PowerShares charges a 0.30% annual fee for this offering, which is low relative to its actively managed counterparts in the large-value category and competitive with other dividend-oriented index funds. However, there are considerably cheaper options available, such as Vanguard High Dividend Yield ETF VYM, which charges a 0.09% expense ratio. Over the trailing three years through September 2016, the fund lagged its benchmark by 38 basis points annualized.

Vanguard High Dividend Yield is one of the lowest-cost dividend strategy funds available. It targets stocks representing the higher-yielding half of U.S. dividend-payers, excluding real estate investment trusts, and weights its holdings by market capitalization. This produces a well-diversified, low-turnover portfolio with a larger market-capitalization orientation than SPHD. The benchmark it tracks has been tough to beat over the long term.

Schwab U.S. Dividend Equity ETF SCHD (0.07% expense ratio) is also a lower-cost alternative. But unlike VYM, it takes quality considerations into account and doesn't focus solely on yield. SCHD targets 100 stocks with high dividend yields, return on equity, cash flow/debt, and five-year dividend-growth rates. This gives tilts the portfolio toward more-profitable names than SPHD, but its holdings tend to trade at higher valuations.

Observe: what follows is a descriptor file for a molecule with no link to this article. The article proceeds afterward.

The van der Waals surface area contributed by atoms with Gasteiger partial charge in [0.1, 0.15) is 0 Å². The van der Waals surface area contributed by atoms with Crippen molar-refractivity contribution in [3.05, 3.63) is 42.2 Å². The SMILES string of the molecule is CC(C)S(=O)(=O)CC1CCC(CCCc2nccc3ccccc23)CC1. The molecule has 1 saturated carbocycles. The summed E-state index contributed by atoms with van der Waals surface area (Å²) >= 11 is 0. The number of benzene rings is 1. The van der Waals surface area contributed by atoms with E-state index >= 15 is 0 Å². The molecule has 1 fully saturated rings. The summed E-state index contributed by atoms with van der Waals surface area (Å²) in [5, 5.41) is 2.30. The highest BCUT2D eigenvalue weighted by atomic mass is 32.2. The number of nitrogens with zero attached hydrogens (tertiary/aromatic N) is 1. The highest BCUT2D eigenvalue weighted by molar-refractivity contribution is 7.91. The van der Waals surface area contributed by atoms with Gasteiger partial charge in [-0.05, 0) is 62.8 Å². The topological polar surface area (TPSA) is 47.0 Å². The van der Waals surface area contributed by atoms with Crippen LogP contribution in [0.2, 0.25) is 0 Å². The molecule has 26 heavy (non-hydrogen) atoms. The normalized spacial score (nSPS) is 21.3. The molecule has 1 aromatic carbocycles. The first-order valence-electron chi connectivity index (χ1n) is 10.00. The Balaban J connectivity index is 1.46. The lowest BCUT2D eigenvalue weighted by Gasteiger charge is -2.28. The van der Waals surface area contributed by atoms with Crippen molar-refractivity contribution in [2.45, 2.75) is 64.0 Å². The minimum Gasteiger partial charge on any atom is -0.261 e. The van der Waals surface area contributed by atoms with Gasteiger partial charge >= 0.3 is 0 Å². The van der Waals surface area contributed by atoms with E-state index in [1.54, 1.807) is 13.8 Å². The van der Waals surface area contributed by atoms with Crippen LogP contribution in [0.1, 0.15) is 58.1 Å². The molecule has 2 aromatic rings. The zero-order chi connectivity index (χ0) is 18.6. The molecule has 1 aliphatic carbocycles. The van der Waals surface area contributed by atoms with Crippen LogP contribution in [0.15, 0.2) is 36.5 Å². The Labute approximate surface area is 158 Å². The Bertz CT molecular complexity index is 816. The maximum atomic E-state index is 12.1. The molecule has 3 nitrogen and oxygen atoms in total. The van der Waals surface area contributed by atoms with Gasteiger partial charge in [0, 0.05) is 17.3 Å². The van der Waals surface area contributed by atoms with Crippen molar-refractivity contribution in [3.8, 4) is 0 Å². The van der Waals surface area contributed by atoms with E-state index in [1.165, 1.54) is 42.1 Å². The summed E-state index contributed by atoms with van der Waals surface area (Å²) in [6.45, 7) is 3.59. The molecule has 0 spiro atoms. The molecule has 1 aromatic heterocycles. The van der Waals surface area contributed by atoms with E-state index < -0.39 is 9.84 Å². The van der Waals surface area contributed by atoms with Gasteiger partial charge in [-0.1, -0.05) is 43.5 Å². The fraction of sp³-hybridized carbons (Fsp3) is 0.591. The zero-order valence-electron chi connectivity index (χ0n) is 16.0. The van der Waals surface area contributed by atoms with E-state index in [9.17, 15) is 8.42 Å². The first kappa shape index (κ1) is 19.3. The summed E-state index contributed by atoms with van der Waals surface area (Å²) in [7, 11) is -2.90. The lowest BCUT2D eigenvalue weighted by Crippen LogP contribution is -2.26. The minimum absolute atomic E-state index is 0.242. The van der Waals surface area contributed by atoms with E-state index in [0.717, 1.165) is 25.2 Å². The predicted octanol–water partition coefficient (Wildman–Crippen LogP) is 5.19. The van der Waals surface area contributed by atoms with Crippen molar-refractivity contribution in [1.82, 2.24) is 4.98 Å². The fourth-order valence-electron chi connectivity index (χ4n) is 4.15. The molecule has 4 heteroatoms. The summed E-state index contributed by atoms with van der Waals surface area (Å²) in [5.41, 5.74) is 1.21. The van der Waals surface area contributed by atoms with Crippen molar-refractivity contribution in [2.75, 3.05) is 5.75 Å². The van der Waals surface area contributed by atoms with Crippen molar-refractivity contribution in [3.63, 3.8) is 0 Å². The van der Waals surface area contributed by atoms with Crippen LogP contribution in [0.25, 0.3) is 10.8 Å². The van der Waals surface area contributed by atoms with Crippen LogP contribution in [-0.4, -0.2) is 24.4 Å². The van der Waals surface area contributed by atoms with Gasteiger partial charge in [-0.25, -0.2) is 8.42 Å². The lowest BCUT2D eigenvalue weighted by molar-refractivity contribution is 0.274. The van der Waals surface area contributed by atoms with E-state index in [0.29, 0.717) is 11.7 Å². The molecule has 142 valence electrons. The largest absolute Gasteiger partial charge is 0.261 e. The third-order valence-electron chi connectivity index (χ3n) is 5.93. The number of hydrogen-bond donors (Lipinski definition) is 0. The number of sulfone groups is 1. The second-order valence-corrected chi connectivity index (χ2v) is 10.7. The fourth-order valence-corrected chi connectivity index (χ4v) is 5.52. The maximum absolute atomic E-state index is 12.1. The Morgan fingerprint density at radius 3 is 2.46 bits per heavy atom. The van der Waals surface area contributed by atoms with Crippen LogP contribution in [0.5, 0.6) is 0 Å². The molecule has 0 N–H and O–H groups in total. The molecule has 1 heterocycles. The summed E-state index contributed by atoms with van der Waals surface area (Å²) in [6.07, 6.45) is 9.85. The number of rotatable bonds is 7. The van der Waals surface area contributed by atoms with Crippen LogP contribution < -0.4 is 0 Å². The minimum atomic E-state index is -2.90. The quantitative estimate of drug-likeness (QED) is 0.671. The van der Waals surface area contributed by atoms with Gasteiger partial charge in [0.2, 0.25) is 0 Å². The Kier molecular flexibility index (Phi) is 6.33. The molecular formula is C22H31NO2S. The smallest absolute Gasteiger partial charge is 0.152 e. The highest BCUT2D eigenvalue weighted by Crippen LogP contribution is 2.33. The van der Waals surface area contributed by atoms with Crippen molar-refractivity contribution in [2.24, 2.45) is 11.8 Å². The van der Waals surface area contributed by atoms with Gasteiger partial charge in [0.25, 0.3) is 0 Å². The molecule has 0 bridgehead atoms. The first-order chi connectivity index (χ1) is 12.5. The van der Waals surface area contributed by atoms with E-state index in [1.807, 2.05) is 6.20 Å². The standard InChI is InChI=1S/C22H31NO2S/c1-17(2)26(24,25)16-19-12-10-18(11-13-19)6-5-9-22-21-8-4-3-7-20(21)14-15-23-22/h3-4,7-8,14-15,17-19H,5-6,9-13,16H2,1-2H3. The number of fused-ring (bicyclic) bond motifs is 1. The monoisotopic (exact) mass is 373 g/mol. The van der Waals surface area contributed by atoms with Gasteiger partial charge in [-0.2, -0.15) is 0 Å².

Vanguard Equity-Income VEIPX is a competitively priced actively managed alternative. Its Investor shares charge a 0.26% expense ratio. Michael Reckmeyer of Wellington Management runs about two thirds of the portfolio, while Vanguard's in-house quantitative equity group manages the remainder. Reckmeyer looks for stocks with high yields and undervalued growth prospects. The quantitative group select stocks from VYM's index with attractive valuations, momentum, earnings sustainability, and payout policy. This is a reasonable hands-on strategy that has a low fee hurdle to overcome. It carries a Morningstar Analyst Rating of Silver.


Disclosure: Morningstar, Inc. licenses indexes to financial institutions as the tracking indexes for investable products, such as exchange-traded funds, sponsored by the financial institution. The license fee for such use is paid by the sponsoring financial institution based mainly on the total assets of the investable product. Please click here for a list of investable products that track or have tracked a Morningstar index. Neither Morningstar, Inc. nor its investment management division markets, sells, or makes any representations regarding the advisability of investing in any investable product that tracks a Morningstar index.


Alex Bryan is an ETF analyst with Morningstar.